Late Assignments

Late assignments will not be accepted unless you have an official college excused absence.  I have structured the schedule with clear indications of when assignments are due.  The Storytelling Research Project will not be accepted after the due date indicated on the schedule December 6th.  

Accomodations and Services

The NIC College Skills Division has a number of resources available ranging from tutoring to basic skills courses to helping with the transition to college.  I suggest that you visit the website to determine if any of their offerings could be beneficial to you.  In addition NIC provides a number of resources to students with disabilities through the Center for Educational Access.  Disability types include 1.  Deaf/HH, 2.  Blindness/Visual Impairment, 3. Medical/ Mobility/ Neurological, 4.  Psychiatric, and 5. Learning.  If you may qualify I suggest you explore the Center for Education Access website as there may be services available to help you succeed in this course and achieve your broader academic goals.  I am more than willing to work with you on any accommodations needed so please let me know if you have concerns or questions.       

Supplemental Material

Please note that you will be expected to read additional materials in this course that may include chapters from texts, research articles, newspaper clippings, or online sources.  I will post these items on Blackboard and let you know when the reading is available.  Many of those resources are listed in the schedule but type and due date may change during the semester. 



This is only a guide and may change if circumstances require.  Changes in test dates will be announced in class.







Introduction to the Course




What is Anthropology?








Defining Culture? Cultural Change

Ritual of Nacirema



Relativism and Human Rights

Taking Sides Issue #18







Learning About Native Americans

Oswalt Chapter 1



Who is a Native American

Blackboard Reading 1







Indian and Non-Indian Relations

Oswalt Chapter 2



U.S. Census Bureau

Blackboard Reading 2







Film: Peyote Road





Oswalt Chapter 13







Gaming in Path of Native America

Blackboard Reading 3



Film: Tribes of the Southeast









Oswalt Chapter 12



Native Democracies

Blackboard Reading 4







Exam I Review




Exam I








Discuss Research Projects





Oswalt Chapter 10







Advising Day




The Native American Church

Oswalt Chapter 11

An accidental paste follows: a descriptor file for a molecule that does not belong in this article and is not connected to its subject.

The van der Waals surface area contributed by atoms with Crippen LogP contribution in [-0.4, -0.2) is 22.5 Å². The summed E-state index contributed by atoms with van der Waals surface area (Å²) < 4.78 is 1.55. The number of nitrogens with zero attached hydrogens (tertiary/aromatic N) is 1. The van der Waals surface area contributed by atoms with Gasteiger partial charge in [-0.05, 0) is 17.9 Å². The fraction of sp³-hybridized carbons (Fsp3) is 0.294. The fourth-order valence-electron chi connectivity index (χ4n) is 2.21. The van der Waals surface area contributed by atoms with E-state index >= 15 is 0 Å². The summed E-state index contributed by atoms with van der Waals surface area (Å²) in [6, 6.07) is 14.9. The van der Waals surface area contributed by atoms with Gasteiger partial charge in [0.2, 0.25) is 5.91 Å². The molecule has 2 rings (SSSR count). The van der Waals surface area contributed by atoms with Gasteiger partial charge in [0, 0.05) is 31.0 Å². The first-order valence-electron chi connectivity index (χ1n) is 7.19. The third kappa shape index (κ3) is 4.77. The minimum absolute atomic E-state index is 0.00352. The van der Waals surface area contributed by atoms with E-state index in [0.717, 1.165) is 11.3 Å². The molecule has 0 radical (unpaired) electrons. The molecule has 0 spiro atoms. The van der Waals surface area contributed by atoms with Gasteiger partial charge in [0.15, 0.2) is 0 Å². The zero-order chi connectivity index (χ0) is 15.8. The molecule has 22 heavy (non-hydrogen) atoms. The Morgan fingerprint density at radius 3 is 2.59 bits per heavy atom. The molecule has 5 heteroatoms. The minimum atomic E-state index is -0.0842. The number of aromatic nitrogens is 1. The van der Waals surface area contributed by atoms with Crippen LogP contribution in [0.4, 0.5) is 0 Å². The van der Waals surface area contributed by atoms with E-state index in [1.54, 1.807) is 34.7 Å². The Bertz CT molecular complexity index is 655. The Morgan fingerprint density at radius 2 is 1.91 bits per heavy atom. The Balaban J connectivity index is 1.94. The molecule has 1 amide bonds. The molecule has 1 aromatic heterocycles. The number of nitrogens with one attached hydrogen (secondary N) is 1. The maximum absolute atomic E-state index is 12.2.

Oswalt Chapter 7



American Indian Movement

Blackboard Reading 5







Film: People of the Great Plains





Oswalt Chapter 5







Guest Speaker













Oswalt Chapter 9



American Indian Reorganization

Blackboard Reading 6







Film: Tribes of the Northwest




Exam II








Summary and Discussion of Projects




Summary and Discussion of Projects


Additional Items

Division Policies

For a complete explanation of the North Idaho College Statement on Academic Honesty & Academic Integrity please ferfer to Policy 5.06 & Procedure 5.06.01: 

Academic Dishonesty
Violations of academic integrity involve using or attempting to use any method that enables an individual to misrepresent the quality or integrity of his or her work at North Idaho College. These violations include the following:

Cheating: using or attempting to use unauthorized materials, information, or study in any academic exercise.
Fabrication: falsifying or inventing any information or citation in an academic exercise.
Plagiarism: knowingly representing the words or ideas of another as one’s own in an academic exercise.
Violation of Intellectual Property: stealing, altering, or destroying the academic work of other members of the community or the educational resources,materials, or official documents of the college. Facilitating Academic Dishonesty: knowingly helping another to attempt to violate any provisions of this policy.

Student Responsibility
As outlined in the Student Code of Conduct, all North Idaho College students have both rights and responsibilities: Please access www.nic.ferpa.StudentCode/index.htm for complete information that pertains to this subject.

North Idaho College, in compliance with the Americans with Disabilities Act of 1990 and Section 504/508 of the Rehabilitation Act of 1973, provides both services and accommodations to students who meet the guidelines provided in these acts.  For a complete description, please see:

Please contact the North Idaho College Center for Educational Access in Seiter Hall, Room 100 for assistance.  Phone:  208-769-5947

To withdraw from all courses a student must obtain a college withdrawal form from the Registrar's Office, secure the signatures of those persons indicated on the form, and return the form to the Registrar's office. No student may withdraw from the college after the final date of withdrawal from courses except for compelling and extraordinary reasons. In such circumstances a student must petition the Admissions and Academic Standards Committee for late withdrawal from college using the college withdrawal form available in the Registrar's Office.